By Gregory Wallace, CNN
(CNN) — A federal court in Ohio on Friday ruled that a change in the state’s early voting procedures, which closed polls to most individuals the weekend prior to Election Day, was “likely” unconstitutional and granted a request from the Obama campaign to put enforcement of the law on hold.
The court acknowledged an argument that “low-income and minority voters are disproportionately affected by elimination” of the three days of polling for many voters and said “there is no definitive evidence… that elections boards would be tremendously burdened” by returning poll access to the standard before recent changes to the state’s laws.
A federal district court in Ohio issued a preliminary injunction on Friday, 67 days out from the November election.
President Barack Obama’s campaign, the Democratic National Committee and the Ohio Democratic Party brought the state to court this summer, arguing that the state’s two different deadlines for in-person early voting would disenfranchise some voters.
Laws recently passed by the state’s Republican-led legislature and signed by the Republican governor would close the polls to many voters at 6 p.m. the Friday before an election.
A federal law, the Uniformed and Overseas Citizens Absentee Voter Act (UOCAVA), would continue to require the state to allow some qualified voters to cast ballots during that window. The law covers those serving in the military, their family members, and U.S. citizens living overseas.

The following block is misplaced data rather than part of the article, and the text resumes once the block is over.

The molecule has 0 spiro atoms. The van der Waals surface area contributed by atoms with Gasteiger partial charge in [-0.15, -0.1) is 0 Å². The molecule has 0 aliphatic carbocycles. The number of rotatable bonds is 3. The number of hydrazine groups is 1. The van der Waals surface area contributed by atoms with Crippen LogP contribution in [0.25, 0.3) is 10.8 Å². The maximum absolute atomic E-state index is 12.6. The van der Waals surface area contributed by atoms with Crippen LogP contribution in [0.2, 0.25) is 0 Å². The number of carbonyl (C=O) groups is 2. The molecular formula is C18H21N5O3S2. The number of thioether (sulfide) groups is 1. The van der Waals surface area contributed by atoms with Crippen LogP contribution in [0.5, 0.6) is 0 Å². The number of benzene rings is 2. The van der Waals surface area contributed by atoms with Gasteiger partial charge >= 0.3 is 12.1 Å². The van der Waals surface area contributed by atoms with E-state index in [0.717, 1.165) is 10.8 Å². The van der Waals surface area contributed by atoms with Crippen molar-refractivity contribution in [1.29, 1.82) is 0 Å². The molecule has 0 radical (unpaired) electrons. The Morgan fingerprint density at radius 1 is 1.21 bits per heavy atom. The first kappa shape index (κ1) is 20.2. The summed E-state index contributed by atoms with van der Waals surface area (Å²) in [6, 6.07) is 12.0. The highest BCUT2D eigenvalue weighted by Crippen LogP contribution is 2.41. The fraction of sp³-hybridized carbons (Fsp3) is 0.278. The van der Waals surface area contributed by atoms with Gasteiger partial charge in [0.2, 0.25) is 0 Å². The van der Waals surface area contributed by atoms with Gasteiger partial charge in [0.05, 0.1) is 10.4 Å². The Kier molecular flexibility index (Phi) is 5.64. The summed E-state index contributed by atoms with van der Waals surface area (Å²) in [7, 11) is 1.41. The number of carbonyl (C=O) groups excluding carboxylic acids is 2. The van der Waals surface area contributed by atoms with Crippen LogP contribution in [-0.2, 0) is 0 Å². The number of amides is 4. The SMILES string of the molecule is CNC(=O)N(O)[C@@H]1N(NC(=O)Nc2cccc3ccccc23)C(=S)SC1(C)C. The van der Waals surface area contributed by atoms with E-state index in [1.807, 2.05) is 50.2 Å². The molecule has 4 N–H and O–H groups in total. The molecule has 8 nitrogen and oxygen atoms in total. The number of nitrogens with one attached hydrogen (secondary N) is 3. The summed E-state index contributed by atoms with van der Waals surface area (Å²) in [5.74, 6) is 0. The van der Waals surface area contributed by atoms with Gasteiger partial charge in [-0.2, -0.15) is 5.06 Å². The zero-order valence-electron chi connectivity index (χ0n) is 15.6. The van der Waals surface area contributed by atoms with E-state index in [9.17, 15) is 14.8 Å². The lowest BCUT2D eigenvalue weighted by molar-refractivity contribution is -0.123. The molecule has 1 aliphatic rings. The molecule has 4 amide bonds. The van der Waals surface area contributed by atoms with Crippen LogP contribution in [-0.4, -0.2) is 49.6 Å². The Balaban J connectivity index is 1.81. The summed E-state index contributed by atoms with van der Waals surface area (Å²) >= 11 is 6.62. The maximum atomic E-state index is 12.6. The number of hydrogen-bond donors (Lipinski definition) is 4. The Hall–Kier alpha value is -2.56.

The court found that voters “have a constitutionally protected right to participate in the 2012 election – and all elections – on an equal basis with all Ohio voters, including UOCAVA voters,” and noted that the Obama campaign had submitted “statistical studies to support their assertion that low-income and minority voters are disproportionately affected by the elimination of those voting days.”
Among other precedents, the court cited the Supreme Court’s finding in Bush v. Gore, the case which effectively decided the 2000 election.
Legal action over voting regulations, such as voter identification, is underway in several states. As a key battleground state, the November result in Ohio is especially important.
A spokeswoman for the Ohio Secretary of State’s office said the ruling is being reviewed and had no further comment.
In the 2008 election, nearly three in ten Ohio ballots were cast before Election Day, and 93,000 ballots were cast in the three days before Election Day.